“What’d you mean ‘undercover’? I’d never fit in. They’d pick me out in a second.”

Stoddard hesitated. “I mean, ah, they are your people.”

Duarte was confused. What was his redneck partner talking about?

Stoddard added, “You know what I mean. Spanish.”

Duarte turned to him. “I doubt any of those little people picking fruit are from Spain. And I was born in West Palm Beach. So I don’t know what you mean.”

“I know you’re a . . . a little taller and dressed nice. I just meant that they’d pick me right out.”

Duarte said, “I can get down there and get a good look without mixing in the crowd. I’ll call if I see anything.” He opened the car door and slid out. He wore a loose shirt over a T-shirt that showed a surfer on a Costa Rican beach. Also under the loose shirt was a Glock model 22, .40 caliber pistol.

Stoddard started to get out too.

“You wait here. We’ll need the car if I see him.”

“What’d you mean? Why’re you going down there if you don’t think you can mix in?”

Duarte shut the door. He had faith his partner would figure out what he was doing. He tromped off through the weeds in the vacant lot next to the car. He could see the labor camp as it sunk away from the built up highway, almost making it look like it was set up in a valley instead of the Florida swamp.

Duarte crossed the highway a quarter of a mile from the entrance to the camp and then turned back, ducking low into the brush along the perimeter of the flat camp. He felt the stab of a Florida holly bush in his neck as he dropped down to the ground and began to crawl through the dirt. His faded jeans were a lot tighter than fatigues, but he still felt more comfortable doing this kind of activity than he would have trying to mix with the Central American laborers. The heat was bearable. It was May, but no one from the Northeast would consider the temperature “springlike.”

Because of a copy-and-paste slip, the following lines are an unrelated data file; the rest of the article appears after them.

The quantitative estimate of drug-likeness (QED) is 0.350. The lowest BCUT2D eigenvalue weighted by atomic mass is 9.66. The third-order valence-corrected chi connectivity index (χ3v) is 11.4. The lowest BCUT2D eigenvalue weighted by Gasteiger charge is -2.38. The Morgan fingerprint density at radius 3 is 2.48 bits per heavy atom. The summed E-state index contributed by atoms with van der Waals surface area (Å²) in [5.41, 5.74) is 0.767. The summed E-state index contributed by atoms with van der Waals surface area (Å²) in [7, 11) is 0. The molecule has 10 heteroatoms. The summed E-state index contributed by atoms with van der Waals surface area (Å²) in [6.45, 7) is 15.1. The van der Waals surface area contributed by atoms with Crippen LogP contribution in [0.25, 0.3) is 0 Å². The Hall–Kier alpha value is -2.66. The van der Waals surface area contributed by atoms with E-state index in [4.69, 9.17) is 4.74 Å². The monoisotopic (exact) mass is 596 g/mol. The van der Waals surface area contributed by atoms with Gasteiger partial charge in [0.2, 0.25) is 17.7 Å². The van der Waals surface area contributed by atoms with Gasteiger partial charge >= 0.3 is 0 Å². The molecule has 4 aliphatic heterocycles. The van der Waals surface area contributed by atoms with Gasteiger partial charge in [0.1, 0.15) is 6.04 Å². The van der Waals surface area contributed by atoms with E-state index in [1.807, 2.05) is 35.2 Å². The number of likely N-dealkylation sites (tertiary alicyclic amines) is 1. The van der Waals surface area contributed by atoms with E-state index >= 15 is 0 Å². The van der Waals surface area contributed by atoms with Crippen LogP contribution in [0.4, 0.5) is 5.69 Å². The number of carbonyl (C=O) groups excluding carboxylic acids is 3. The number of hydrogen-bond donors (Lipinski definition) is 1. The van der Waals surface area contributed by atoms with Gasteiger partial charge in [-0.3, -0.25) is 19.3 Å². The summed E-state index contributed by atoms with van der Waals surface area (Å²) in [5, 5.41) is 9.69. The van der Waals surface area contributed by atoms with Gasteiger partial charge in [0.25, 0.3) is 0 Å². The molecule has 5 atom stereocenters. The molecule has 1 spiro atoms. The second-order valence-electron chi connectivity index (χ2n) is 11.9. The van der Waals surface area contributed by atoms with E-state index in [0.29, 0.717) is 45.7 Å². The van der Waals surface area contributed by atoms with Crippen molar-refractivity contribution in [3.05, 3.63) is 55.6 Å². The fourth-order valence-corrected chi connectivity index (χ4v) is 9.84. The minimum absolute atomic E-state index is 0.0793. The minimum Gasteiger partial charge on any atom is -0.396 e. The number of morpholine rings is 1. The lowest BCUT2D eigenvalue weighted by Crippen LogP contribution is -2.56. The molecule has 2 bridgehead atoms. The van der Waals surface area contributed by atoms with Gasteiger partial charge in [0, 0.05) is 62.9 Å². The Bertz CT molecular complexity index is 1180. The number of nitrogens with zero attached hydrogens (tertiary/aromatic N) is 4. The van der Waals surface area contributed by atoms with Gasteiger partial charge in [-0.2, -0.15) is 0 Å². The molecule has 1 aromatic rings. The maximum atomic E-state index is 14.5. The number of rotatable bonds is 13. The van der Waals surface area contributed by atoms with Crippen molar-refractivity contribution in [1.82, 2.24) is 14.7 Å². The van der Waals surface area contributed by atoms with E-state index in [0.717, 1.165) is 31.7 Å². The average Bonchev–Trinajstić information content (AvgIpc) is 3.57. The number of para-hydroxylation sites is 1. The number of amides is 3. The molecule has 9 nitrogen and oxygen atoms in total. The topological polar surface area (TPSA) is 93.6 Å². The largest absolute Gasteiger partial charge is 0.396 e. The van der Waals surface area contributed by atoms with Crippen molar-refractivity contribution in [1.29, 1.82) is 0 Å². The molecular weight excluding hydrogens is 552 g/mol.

The camp itself had a dusty feel. The pathways and the single road were lime and unpaved. The soil out here in the glades was black and rich, but the sun dried the top layer in a matter of days, which contributed to the haze. In the distance, a cane field fire added a smell and a soft white dullness to the whole camp. Duarte didn’t mind—in fact, he liked crawling around like this more that his usual duties at the Federal Bureau of Alcohol, Tobacco and Firearms. At least he wasn’t looking at gun store records or typing up a report.